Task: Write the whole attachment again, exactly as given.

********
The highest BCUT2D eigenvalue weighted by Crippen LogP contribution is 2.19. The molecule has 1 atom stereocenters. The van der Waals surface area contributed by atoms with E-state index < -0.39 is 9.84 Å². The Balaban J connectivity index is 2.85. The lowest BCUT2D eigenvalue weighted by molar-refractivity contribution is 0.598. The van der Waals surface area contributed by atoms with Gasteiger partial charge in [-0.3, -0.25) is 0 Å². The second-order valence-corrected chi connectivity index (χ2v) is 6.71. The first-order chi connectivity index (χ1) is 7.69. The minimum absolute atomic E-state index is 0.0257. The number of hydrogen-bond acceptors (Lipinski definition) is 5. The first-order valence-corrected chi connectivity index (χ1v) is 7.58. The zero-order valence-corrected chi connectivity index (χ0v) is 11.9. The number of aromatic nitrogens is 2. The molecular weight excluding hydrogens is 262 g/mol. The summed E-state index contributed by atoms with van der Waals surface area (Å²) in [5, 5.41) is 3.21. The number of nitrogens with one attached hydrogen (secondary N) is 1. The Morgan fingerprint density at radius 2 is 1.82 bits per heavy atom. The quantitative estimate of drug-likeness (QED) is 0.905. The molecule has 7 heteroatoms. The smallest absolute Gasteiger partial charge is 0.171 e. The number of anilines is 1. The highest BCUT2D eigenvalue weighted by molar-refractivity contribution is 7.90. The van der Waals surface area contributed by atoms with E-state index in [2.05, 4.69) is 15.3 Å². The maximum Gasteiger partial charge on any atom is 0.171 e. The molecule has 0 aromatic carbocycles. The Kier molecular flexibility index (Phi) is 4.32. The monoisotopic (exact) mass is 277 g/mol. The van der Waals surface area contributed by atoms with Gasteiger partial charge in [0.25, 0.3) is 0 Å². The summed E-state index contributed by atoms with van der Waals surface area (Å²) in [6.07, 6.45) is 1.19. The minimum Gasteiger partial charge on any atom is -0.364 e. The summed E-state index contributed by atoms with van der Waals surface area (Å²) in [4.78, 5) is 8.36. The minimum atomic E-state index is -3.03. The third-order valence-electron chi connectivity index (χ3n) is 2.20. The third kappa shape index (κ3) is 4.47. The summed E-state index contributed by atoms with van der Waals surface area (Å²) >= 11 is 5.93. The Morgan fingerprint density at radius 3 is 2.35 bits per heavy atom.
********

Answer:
The highest BCUT2D eigenvalue weighted by Crippen LogP contribution is 2.19. The molecule has 1 atom stereocenters. The van der Waals surface area contributed by atoms with E-state index < -0.39 is 9.84 Å². The Balaban J connectivity index is 2.85. The lowest BCUT2D eigenvalue weighted by molar-refractivity contribution is 0.598. The van der Waals surface area contributed by atoms with Gasteiger partial charge in [-0.3, -0.25) is 0 Å². The second-order valence-corrected chi connectivity index (χ2v) is 6.71. The first-order chi connectivity index (χ1) is 7.69. The minimum absolute atomic E-state index is 0.0257. The number of hydrogen-bond acceptors (Lipinski definition) is 5. The first-order valence-corrected chi connectivity index (χ1v) is 7.58. The zero-order valence-corrected chi connectivity index (χ0v) is 11.9. The number of aromatic nitrogens is 2. The molecular weight excluding hydrogens is 262 g/mol. The summed E-state index contributed by atoms with van der Waals surface area (Å²) in [5, 5.41) is 3.21. The number of nitrogens with one attached hydrogen (secondary N) is 1. The Morgan fingerprint density at radius 2 is 1.82 bits per heavy atom. The quantitative estimate of drug-likeness (QED) is 0.905. The molecule has 7 heteroatoms. The smallest absolute Gasteiger partial charge is 0.171 e. The number of anilines is 1. The highest BCUT2D eigenvalue weighted by molar-refractivity contribution is 7.90. The van der Waals surface area contributed by atoms with E-state index in [2.05, 4.69) is 15.3 Å². The maximum Gasteiger partial charge on any atom is 0.171 e. The molecule has 0 aromatic carbocycles. The Kier molecular flexibility index (Phi) is 4.32. The monoisotopic (exact) mass is 277 g/mol. The van der Waals surface area contributed by atoms with Gasteiger partial charge in [0.25, 0.3) is 0 Å². The summed E-state index contributed by atoms with van der Waals surface area (Å²) in [6.07, 6.45) is 1.19. The minimum Gasteiger partial charge on any atom is -0.364 e. The summed E-state index contributed by atoms with van der Waals surface area (Å²) in [4.78, 5) is 8.36. The minimum atomic E-state index is -3.03. The third-order valence-electron chi connectivity index (χ3n) is 2.20. The third kappa shape index (κ3) is 4.47. The summed E-state index contributed by atoms with van der Waals surface area (Å²) >= 11 is 5.93. The Morgan fingerprint density at radius 3 is 2.35 bits per heavy atom.